It’s quite clear that there is a little legal bond between employers and employees in South Africa. I mean, there’s a huge problem of unemployment in the country for such thing to exist. Getting a job is a big deal in the country, and it is understandable, unrealistic for anybody to bother, or ask for well established reciprocal rights and obligations between the employee and their bosses. The former are humbly at the receiving end of the deal, and ought to be grateful to own a job.

That’s the way things are. There’s almost no employment relationship, it’s impossible for most workers to boast of any rights and benefits associated with their employment status, social security is nothing, and there’s usually, absolutely no key point of reference whatsoever, for determining the nature and extent of employer’s rights and obligation towards their workers. With that, the country has a unique history of angry and dependent workers. Some are quite fortunate as they can stage a protest and gain insignificant attention. Others, however, must see their bosses as gods, and the annoying gods often anger their helpless worshipers to quit the jobs.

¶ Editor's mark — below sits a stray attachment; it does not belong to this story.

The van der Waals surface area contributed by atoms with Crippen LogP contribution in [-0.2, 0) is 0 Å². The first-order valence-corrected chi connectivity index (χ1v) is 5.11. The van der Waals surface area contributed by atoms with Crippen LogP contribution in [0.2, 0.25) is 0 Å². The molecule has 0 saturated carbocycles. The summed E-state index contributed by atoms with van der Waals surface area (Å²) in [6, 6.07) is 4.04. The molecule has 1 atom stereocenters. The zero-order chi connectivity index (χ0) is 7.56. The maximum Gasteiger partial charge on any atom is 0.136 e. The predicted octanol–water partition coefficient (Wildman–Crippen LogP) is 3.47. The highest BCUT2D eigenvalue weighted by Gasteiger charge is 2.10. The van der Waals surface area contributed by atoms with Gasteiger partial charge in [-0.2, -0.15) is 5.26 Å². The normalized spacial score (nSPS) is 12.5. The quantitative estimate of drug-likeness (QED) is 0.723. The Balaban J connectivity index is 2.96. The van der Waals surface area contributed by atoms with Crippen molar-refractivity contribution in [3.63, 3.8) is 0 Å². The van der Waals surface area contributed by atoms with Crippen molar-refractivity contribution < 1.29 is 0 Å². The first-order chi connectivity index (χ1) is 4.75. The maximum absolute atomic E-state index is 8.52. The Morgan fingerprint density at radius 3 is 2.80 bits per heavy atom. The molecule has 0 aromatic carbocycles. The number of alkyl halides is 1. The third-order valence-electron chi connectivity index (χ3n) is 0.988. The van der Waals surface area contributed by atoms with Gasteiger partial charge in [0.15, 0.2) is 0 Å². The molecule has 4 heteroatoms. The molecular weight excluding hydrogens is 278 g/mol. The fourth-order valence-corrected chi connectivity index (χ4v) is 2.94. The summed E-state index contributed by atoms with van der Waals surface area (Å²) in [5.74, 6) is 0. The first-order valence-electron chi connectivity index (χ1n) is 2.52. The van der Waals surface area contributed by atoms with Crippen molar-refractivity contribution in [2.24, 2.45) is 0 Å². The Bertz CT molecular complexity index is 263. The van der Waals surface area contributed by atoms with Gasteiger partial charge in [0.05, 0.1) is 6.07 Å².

Based on a mini-survey we conducted all-over the country, the top 20 things South African bosses do to excessively piss-off their employees to such extent they quit their jobs are as listed below.

1. Assigning many tasks with an immediate deadline. A respondent stated; “He will tell me to do everything and to do them now! And he smiles into his eyes every-time so I left and didn’t tell him I was going”.

2. Calling the workers lazy.

3. Accepting too many clients than usual and making promises that are impossible to keep to customers.

4. Telling workers they’ll be fired in the presence of other workers.

5. Always saying the workers did a poor job.

6. Ignoring a worker’s late coming habit and shouting at another for doing same only once.

7. Promising salary increase after a short time, and pretending it was never mentioned for a long time. One o the respondents here added; “He even can’t tell my name, and was saying I just started yesterday.”

8. Pretending they don’t know it is time to pay – “He wants me to beg him to make the payment, I saw a new job and left.”

9. Allowing a worker to take a long break and denying others to take a short one even when it’s highly necessary.

10. Always forgetting the name of workers – “I think they deliberately do this to make you feel you’re not relevant, if you’re not relevant you’ll not ask for pay increase” One worker shared.

11. Always asking of the opinion of the most beautiful worker only.

12. Supporting A in a dispute with B instead of moderately resolving the dispute.

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13. Always asking workers to ask for your view on how to get certain things done, and shouting at them when they do.

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